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Worn steel-cutting tools can blunt motor efficiencies

20 February, 2018

German researchers have discovered that the sharpness of the tools used to cut the electrical steels used in the cores of electric motors, can have a profound effect on the motor’s efficiency. The researchers, from the Technical University of Munich (TUM), found that using blunt tools could quadruple the amount of electricity needed to magnetise the cores of the finished machines.

The sheets of electrical steel at the heart of motors (as well as transformers) are vital because the magnetic fields that drive the motor using attractive and repulsive forces are generated within the sheets. Holes need to be cut in the sheets – for example, to make room for the motor’s copper coils. These holes are created by stamping the sheets in presses. Special cutting tools ensure that the required geometries are created in the steel sheets. After cutting, the sheets are assembled to form the motor core.

The TUM researchers have found that the sharpness of the cutting tools has a “very significant” impact on the sheets’ magnetic properties. They liken the effect to a pair of scissors that gets blunt over time, requiring more energy to produce a cut. Worn cutting edges bend the sheet material rather than cutting it, increasing internal mechanical stresses and affecting its magnetic properties.

“In some cases, as much as four times the amount of electricity is needed to achieve the same degree of magnetisation,” reports the TUM project director, Hannes Weiss.

Another factor that has a major influence is the cutting clearance – the distance between the cutting edges. Returning to the scissors analogy, when the screw that holds them together becomes loose, the distance between the blades widens and they will fray, rather than cut, paper. “Sharp cutting edges and a very small cutting clearance are optimum for achieving the best magnetic properties and thus a high level of efficiency,” Weiss explains.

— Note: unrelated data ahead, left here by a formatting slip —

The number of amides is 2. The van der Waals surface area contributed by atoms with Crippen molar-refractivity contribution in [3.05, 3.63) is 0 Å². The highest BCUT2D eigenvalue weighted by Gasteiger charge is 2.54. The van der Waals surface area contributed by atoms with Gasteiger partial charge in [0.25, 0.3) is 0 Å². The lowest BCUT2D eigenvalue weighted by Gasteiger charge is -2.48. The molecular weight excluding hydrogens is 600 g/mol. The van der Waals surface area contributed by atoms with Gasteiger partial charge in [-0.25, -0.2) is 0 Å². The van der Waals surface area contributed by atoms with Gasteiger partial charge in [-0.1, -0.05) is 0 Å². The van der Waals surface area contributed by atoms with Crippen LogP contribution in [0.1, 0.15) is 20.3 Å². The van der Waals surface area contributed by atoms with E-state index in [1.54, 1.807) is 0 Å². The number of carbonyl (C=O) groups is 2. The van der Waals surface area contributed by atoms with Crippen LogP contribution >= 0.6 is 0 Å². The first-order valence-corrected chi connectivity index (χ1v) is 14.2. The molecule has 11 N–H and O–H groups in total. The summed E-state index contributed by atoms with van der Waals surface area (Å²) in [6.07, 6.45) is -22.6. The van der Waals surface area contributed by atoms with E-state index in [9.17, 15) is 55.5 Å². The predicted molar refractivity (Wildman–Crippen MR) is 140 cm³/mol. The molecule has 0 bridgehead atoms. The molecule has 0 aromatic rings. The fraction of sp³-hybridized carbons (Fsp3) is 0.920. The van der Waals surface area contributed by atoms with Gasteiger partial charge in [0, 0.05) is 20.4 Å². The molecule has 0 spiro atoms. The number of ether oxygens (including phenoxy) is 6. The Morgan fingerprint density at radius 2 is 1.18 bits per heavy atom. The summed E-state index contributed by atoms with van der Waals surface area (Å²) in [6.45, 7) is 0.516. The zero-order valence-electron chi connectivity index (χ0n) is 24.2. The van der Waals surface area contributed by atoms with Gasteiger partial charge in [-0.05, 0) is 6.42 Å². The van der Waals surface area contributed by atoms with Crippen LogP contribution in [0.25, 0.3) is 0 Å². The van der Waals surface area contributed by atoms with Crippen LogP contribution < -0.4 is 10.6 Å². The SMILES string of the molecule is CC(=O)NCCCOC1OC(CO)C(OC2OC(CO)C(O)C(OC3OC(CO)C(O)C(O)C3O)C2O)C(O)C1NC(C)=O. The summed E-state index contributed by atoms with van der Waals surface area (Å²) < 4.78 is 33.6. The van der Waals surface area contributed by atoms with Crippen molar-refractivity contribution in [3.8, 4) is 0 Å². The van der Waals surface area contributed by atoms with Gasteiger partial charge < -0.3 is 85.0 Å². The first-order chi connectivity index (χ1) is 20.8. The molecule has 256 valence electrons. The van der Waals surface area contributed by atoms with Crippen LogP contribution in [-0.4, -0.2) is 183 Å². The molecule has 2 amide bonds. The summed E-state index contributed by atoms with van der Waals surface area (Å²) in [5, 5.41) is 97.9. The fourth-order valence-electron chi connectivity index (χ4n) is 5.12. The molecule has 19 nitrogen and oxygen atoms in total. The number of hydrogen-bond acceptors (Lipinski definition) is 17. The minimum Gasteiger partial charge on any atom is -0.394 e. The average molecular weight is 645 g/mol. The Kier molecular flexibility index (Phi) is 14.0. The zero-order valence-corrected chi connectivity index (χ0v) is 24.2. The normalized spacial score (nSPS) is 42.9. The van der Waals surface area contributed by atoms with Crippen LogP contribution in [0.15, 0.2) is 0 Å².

The TUM's Hannes Weiss with a punching machine
Photo: Andreas Heddergott / TUM

The TUM researchers have drawn up recommendations on how to minimise the losses that can be created when processing electrical steels. However, they acknowledge that this might make the motors more expensive. “When the cutting tools and their maintenance incur additional costs, the final price of the electric machines produced rises as well,” says Weiss.

But, he points out, applying the lessons learned to the production of transformers, for example, could have significant economic benefits. “If we think of the enormous number of transformers in use, then even a small increase in efficiency can save a large amount of energy.”

The project, carried out by the TUM’s chair of metal forming and casting, has been supported by the German Research Foundation, DFG.

Motor cores are formed from stacks of sheets of electrical steel which have been cut to shape individually
Photo: Andreas Heddergott / TUM

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